Like a Snuggie or Airpods, fountain pens are one of those items that you didn’t know you needed until you had one. While many of us have the idea that they’re a geriatric substitute for the more convenient rollerball, I’m here to convince you otherwise.
For the last few years, I have been happy to scribble my to-do lists, sign my checks, and write out my thank-you notes using a fountain pen. While there is definitely a learning curve when first picking one up, it doesn’t take long to find ways (or rather, excuses) to use one.
I began my fountain pen obsession with a tiny $25 dollar pen that I got as a stocking stuffer one year. From there, I graduated to various brands before settling on Esterbrook. These pens weren’t just great all-around pens, but they were pretty, too.
I admit that vanity plays a big part in most of my purchases, I’m sorry to say.
But fountain pens offer a writing experience that’s totally different than a ballpoint or pencil. With a fountain pen, one has more control. I’m able to make scribbles and broad brushes with the same nib, just depending on angle and pressure when I write. I like that I can change the inks out when I get bored. And, really, I like the old-world charm of using a pen that’s similar to something my grandfather would have used.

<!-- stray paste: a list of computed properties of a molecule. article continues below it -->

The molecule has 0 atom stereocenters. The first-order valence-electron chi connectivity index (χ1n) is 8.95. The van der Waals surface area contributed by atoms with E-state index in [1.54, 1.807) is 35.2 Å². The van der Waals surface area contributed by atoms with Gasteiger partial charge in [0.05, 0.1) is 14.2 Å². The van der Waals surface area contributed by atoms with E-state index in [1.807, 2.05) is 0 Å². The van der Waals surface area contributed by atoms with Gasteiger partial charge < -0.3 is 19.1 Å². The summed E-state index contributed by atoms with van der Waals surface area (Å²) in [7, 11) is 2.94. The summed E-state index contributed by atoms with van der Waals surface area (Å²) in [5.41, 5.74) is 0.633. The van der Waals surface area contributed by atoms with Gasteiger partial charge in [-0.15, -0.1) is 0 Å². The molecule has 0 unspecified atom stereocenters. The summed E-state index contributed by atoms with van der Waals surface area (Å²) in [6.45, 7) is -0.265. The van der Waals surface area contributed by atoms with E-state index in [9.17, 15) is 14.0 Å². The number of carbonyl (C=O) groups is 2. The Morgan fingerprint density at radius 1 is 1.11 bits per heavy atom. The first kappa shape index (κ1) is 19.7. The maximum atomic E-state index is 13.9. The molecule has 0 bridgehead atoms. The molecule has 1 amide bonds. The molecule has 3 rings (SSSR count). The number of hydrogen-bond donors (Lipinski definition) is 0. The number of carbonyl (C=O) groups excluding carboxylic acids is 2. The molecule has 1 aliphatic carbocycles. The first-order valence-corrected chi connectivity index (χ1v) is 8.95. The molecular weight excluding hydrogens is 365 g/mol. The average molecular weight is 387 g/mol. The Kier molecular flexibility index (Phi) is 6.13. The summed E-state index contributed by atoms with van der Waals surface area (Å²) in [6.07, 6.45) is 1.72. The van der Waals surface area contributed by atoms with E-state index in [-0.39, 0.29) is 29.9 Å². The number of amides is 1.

In the everyday sense, I use a broad nib for my pen. This allows for bold lines which causes me to slow down to work on my penmanship. Since using a fountain pen, I have graduated from chicken scratch to chicken scribbles. It’s only a matter of time that I can stop comparing my handwriting to barnyard animals.
A fountain pen can seem daunting at first, but once you know what you’re doing, it’s pretty simple. Like learning how to drive a stick shift, it’s the first few times that seem bumpy until you get to appreciate the mechanics for what they are. Our line of Esterbrooks are a great entry-level pen for anyone curious about converting. But be warned: you’re going to fall in love.